In June 1938 he passed the Second Theological Examination of the Brotherhood.  In June 1938 he was ordained by Superintendent Martin Albertz in the Jesus Christ Church in Berlin-Dahlem.  Weber rejected requests by the ordination panel to be under German Christian regulation: “I am bound to the path of the Confessing Church.  The brother council will arrange everything that is necessary for me. ”

On April 1, 1940 he was drafted into the army,  but was soon released as a“ first-degree mischling (hybrid)”.  From June 1940 he was an assistant preacher with Pastor Heinrich Grüber in Berlin-Kaulsdorf.  Grüber entrusted him with the care of the “first-degree mixed race (mischling)”. 

During a Bible class in Weber’s at Pastor Grüber‘s office in Berlin, Oranienburger Strasse 20, he met Wilma Seelig (1916-2008), who was also a “half-Jew”.  They married on May 24, 1941.

Bust of Heinrich Grüber (24 June 1891 – 29 November 1975), Reformed theologian, opponent of Nazism and pacifist.

After Grűber’s arrest in December 1940, Weber initially stayed in Berlin-Kaulsdorf.  The German-Christian superintendent Johannes Schleuning denounced him in the consistory, which is why he had to leave the community.  From June 1941 to January 1946 he was an assistant preacher in Proschim (Spremberg district).  Since the Webers kept silent about being “half-Jews,” the risk of discovery was always great.  Again there were conflicts with the NSDAP (National Socialist Workers), the family fled from the Red Army in 1945 to Flensburg, where Weber was a youth pastor.  They returned in February 1946.  Weber became pastor of Sorno (1946-1950) and Cottbus (1950-1956).  From 1947 to 1956 he was also a parish priest.  On July 1, 1956, he became superintendent in Fürstenwalde.  Weber campaigned for persecuted people in the GDR and enjoyed a high reputation in the church  communities. In July 1961 he died not yet 50 years old.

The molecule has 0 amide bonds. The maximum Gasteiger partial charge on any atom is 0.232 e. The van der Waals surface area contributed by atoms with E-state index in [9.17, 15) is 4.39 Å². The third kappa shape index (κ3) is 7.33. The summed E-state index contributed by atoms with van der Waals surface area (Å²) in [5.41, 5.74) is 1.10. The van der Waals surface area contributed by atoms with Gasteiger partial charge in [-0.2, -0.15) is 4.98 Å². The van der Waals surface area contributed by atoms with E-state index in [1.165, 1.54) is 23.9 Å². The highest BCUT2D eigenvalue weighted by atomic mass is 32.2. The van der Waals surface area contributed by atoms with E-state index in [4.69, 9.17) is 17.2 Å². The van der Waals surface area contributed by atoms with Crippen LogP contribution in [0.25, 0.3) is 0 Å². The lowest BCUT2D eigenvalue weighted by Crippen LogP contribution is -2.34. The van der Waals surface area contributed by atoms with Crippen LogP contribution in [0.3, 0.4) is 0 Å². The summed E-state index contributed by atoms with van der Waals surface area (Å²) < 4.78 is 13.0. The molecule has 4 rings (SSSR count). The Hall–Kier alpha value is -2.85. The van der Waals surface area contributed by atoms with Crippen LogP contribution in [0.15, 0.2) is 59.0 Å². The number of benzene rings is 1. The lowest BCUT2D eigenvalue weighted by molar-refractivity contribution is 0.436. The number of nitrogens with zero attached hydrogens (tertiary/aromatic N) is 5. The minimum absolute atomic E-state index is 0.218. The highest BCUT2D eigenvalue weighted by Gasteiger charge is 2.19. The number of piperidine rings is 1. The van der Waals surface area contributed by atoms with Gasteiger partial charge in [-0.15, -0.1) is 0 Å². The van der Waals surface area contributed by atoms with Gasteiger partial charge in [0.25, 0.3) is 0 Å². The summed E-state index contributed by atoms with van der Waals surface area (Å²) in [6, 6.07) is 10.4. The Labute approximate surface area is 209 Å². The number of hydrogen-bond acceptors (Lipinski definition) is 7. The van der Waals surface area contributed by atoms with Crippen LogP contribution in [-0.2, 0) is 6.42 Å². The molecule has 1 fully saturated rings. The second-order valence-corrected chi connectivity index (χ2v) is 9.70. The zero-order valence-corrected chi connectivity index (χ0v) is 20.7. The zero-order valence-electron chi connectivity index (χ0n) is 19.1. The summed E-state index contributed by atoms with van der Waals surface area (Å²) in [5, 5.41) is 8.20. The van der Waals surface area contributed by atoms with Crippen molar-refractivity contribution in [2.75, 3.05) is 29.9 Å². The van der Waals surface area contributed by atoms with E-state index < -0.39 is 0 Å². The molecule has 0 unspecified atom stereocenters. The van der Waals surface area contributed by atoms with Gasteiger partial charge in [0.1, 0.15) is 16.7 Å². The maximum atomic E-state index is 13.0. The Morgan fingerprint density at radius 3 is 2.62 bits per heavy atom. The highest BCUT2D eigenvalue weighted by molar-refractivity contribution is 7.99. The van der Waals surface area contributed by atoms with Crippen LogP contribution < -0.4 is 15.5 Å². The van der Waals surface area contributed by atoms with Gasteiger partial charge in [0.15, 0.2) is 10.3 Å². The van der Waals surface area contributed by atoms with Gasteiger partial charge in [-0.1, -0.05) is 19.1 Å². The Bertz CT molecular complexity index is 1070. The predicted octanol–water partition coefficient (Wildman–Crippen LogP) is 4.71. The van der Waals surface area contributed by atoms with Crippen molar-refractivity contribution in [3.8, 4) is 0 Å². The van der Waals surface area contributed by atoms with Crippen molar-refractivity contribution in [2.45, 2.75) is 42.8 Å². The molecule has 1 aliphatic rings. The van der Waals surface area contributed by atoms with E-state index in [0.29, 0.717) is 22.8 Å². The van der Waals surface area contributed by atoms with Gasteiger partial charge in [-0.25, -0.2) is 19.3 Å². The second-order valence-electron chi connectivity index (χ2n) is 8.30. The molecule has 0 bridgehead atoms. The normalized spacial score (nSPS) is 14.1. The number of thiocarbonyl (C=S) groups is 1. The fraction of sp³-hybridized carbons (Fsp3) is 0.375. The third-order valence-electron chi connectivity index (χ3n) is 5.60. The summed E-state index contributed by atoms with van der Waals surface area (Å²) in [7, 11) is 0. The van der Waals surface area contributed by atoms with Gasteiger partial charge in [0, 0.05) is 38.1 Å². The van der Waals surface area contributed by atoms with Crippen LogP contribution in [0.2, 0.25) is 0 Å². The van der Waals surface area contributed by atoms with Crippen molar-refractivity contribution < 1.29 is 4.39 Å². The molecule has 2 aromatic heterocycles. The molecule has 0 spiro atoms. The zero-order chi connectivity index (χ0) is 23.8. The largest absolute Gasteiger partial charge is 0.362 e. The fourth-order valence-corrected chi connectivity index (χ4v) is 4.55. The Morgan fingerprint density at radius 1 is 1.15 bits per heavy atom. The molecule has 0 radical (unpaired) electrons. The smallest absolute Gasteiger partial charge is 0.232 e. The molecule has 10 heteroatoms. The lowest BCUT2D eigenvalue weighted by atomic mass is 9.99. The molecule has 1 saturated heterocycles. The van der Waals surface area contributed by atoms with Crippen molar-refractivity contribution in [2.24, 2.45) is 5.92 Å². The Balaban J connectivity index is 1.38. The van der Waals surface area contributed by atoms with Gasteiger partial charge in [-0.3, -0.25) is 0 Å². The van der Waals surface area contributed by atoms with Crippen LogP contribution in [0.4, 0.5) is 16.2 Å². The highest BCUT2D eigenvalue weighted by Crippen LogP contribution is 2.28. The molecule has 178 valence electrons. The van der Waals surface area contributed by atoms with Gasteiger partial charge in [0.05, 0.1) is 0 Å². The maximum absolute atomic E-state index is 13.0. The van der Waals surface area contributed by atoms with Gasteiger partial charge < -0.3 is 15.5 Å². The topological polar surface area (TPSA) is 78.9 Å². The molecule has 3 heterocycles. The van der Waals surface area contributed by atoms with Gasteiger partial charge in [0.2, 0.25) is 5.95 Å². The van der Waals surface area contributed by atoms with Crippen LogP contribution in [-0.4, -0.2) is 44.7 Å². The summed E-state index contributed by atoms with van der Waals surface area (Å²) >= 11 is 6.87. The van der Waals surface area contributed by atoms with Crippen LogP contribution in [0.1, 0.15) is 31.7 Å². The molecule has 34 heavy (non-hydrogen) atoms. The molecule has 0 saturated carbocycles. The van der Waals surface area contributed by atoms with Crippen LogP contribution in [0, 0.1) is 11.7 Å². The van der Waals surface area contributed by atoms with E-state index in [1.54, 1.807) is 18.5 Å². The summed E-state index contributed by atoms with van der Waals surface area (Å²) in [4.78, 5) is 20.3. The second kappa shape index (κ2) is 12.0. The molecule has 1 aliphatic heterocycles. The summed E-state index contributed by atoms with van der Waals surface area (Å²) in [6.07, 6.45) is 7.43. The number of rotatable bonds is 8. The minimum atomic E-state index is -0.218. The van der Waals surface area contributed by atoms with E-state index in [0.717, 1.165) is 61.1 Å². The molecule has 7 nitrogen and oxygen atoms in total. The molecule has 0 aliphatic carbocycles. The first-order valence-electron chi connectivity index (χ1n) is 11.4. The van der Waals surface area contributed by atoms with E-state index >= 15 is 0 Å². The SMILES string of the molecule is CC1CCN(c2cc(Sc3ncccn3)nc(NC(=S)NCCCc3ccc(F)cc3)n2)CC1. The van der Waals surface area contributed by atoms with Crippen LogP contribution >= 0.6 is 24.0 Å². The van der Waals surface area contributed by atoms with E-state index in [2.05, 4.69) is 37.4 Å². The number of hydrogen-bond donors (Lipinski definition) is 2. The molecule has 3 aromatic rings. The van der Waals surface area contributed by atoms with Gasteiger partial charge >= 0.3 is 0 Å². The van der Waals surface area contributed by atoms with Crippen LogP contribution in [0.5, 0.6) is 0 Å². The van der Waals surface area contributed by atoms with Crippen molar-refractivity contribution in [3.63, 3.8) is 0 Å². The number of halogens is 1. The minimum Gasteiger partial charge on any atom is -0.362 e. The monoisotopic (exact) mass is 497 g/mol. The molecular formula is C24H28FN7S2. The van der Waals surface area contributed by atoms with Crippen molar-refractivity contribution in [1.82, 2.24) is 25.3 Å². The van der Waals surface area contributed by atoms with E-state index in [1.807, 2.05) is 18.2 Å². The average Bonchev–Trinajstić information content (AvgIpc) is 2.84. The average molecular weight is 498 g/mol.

Prayer and Reflection: We cannot but be moved by the faith, passion and perseverance of this godly pastor, his ongoing ministry whilst always in danger of discovery, and his preaching of the Good News of the Messiah to all who would listen. We are filled with compassion and admiration for those like Bernhard and Wilma, themselves Jewish, German and disciples of Yeshua, who lived and served in dark times under genocidal tyranny. May God have mercy on all those who live under persecution, and may God have mercy on us with our comforts and freedoms, if we do not step in to resist evil and make for true peace and reconciliation – witnessing to the love and self-giving of our Messiah Yeshua. Amen.

Summary: Bernhard Weber (until 1933 Bernhard Herzfeld) Born December 28, 1911 in Berlin, died July 27, 1961 in Berlin;  married.   Wilma, née Seelig, three sons. 1930-1935 studied theology in Berlin;  1935 First theological examination;  1935-1940 Vicar, later Predicant and auxiliary preacher in Berlin-Lichterfelde;  1937 preaching seminar in Bloestau;  1938 Second theological examination and ordination;  1940 Wehrmacht;  1940–1941 auxiliary preacher in Berlin-Kaulsdorf;  1941–1946 auxiliary preacher in Proschim;  1946-1950 pastor in Sorno, 1950-1956 in Cottbus; 1956-1961 superintendent in Fürstenwalde.